Consider parsnips an unsung hero of the farmers stand. The beige-colored root vegetable has been around a long time, but it wasn’t until recently that it has gotten its fair treatment at the dinner table. To give it its due justice, learn how to cut a parsnip for adding this root vegetable into your food rotation.
Similar in appearance to carrots, parsnips have their own distinct sweet, nutty flavor. Try them mashed, in place of mashed potatoes, cut into batons for baked parsnip fries or dice them and toss into soups and stews. It is worth noting though that they contain more sugar than starch, so be careful not to overcook them.
When cooking with them, note that they pair well with things like maple syrup, nutmeg, ginger, parsley and thyme.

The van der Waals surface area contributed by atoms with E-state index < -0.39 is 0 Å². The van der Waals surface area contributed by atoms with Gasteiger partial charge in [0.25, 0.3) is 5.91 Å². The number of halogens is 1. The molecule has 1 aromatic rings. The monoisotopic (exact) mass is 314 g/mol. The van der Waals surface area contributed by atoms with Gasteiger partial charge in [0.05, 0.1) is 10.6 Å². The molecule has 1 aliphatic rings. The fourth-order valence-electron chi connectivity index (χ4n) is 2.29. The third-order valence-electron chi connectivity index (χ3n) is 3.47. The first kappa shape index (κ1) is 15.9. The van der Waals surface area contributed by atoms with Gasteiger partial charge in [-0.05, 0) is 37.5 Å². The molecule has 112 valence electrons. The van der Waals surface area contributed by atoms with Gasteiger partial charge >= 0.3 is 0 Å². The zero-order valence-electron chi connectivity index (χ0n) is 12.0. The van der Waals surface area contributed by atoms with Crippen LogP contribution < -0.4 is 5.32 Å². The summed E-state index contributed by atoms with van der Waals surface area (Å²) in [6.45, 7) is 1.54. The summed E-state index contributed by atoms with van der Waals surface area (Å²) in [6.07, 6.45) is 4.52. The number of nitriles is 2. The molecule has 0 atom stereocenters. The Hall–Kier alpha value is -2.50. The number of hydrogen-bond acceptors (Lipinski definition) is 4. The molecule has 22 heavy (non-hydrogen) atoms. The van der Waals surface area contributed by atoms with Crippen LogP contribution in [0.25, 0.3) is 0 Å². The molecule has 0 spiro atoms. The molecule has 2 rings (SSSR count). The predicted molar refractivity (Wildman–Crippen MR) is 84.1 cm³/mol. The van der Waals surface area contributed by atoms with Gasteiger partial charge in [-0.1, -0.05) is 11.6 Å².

How you cut a parsnip does somewhat impact their flavor. The most flavorful part of the vegetable lies just below the skin, so when peeling them, be careful to only remove the top layer of skin. Also, some larger parsnips may have a woody core, which you might want to cut out and discard.
Cutting a parsnip is similar to cutting a carrot. Use a Vegetable Peeler to peel away the skin and then use a sharp prep knife like a 7" Santoku knife to trim and slice. As when cutting anything, always try to find the most stable side of the parsnip to rest on the cutting board before cutting.
How to Cut a Parsnip:
Before you begin, scrub parsnips under cold water to remove dirt.
- Use a Vegetable Peeler to thinly peel away the skin of the parsnip.
- Use a 7" Santoku to trim off the root end.
- Lay the parsnip on the cutting board and slice to desired thickness.
Now that you know how to cut a parsnip, try one of these easy recipes using them.